Basin evolution

We have addressed the problem of salt diapirism. When a salt layer (what remains of an old sea) is buried, it compact less than the surrounding sediments. At a result its density becomes smaller than the rocks above and we have an unstable configuration. As a result salt starts moving upwards and the movement can be so strong to break the rock layer above. Understanding salt dynamics is important to identify the evolution of a sedimentary basin. Salt, furthermore, can affect temperature distribution, being more conductive than the other rock formations.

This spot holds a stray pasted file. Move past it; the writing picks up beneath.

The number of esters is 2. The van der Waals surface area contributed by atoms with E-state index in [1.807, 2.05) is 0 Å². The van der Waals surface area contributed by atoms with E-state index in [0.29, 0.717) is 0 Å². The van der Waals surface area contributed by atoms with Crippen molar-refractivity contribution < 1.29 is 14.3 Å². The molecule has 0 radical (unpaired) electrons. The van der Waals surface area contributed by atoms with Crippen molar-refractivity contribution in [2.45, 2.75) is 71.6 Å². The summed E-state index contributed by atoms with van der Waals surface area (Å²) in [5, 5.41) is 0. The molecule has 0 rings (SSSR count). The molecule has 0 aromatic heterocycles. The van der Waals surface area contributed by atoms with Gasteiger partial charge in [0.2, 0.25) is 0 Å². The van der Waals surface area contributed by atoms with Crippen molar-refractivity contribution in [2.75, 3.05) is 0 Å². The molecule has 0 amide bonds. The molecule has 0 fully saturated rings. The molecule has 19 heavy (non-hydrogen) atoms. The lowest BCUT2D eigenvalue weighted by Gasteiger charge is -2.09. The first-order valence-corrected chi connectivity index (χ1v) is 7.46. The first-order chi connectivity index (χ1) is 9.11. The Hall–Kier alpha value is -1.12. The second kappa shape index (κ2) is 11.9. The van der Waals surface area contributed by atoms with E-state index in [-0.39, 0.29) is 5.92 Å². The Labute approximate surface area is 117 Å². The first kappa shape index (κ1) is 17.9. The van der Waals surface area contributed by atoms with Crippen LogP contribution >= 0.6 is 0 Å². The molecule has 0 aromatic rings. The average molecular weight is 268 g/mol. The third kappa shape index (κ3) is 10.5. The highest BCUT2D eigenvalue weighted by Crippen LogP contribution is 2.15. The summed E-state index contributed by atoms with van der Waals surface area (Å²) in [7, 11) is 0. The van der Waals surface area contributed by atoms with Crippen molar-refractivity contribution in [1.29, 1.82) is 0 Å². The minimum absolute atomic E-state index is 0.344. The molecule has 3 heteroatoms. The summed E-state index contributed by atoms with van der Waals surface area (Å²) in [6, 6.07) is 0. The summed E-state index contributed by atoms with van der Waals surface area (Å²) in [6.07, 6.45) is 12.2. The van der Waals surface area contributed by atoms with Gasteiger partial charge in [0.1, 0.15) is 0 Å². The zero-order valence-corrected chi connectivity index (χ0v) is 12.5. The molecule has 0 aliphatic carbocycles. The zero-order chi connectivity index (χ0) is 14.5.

We have tackled the problem simulation the rocks as very viscous non-Newtonian fluids. A special level set technique has been devised to track the rock layers and the dynamic is governed by the Stokes equations.